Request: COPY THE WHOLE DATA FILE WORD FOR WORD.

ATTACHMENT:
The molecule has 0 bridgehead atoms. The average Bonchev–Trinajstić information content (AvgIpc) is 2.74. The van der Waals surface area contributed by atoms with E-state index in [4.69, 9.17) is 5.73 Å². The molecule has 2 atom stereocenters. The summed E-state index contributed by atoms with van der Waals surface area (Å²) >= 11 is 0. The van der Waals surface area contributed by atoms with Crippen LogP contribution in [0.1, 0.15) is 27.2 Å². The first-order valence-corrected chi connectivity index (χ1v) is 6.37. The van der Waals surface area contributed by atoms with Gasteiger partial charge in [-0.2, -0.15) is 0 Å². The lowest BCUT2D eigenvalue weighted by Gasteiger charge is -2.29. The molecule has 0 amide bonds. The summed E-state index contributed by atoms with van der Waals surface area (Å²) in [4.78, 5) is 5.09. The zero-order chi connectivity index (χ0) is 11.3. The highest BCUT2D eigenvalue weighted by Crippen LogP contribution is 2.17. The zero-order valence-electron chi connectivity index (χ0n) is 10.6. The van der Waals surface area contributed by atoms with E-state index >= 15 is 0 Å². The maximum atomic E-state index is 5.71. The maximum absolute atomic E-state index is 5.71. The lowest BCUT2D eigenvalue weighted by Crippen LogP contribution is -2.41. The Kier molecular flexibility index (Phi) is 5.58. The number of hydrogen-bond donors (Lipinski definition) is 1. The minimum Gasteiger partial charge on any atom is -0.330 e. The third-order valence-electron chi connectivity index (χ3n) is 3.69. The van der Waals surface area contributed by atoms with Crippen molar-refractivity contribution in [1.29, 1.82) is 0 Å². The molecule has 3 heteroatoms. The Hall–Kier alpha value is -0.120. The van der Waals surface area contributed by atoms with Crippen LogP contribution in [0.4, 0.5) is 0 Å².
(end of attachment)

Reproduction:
The molecule has 0 bridgehead atoms. The average Bonchev–Trinajstić information content (AvgIpc) is 2.74. The van der Waals surface area contributed by atoms with E-state index in [4.69, 9.17) is 5.73 Å². The molecule has 2 atom stereocenters. The summed E-state index contributed by atoms with van der Waals surface area (Å²) >= 11 is 0. The van der Waals surface area contributed by atoms with Crippen LogP contribution in [0.1, 0.15) is 27.2 Å². The first-order valence-corrected chi connectivity index (χ1v) is 6.37. The van der Waals surface area contributed by atoms with Gasteiger partial charge in [-0.2, -0.15) is 0 Å². The lowest BCUT2D eigenvalue weighted by Gasteiger charge is -2.29. The molecule has 0 amide bonds. The summed E-state index contributed by atoms with van der Waals surface area (Å²) in [4.78, 5) is 5.09. The zero-order chi connectivity index (χ0) is 11.3. The highest BCUT2D eigenvalue weighted by Crippen LogP contribution is 2.17. The zero-order valence-electron chi connectivity index (χ0n) is 10.6. The van der Waals surface area contributed by atoms with E-state index >= 15 is 0 Å². The maximum atomic E-state index is 5.71. The maximum absolute atomic E-state index is 5.71. The lowest BCUT2D eigenvalue weighted by Crippen LogP contribution is -2.41. The Kier molecular flexibility index (Phi) is 5.58. The number of hydrogen-bond donors (Lipinski definition) is 1. The minimum Gasteiger partial charge on any atom is -0.330 e. The third-order valence-electron chi connectivity index (χ3n) is 3.69. The van der Waals surface area contributed by atoms with Crippen molar-refractivity contribution in [1.29, 1.82) is 0 Å². The molecule has 3 heteroatoms. The Hall–Kier alpha value is -0.120. The van der Waals surface area contributed by atoms with Crippen LogP contribution in [0.4, 0.5) is 0 Å².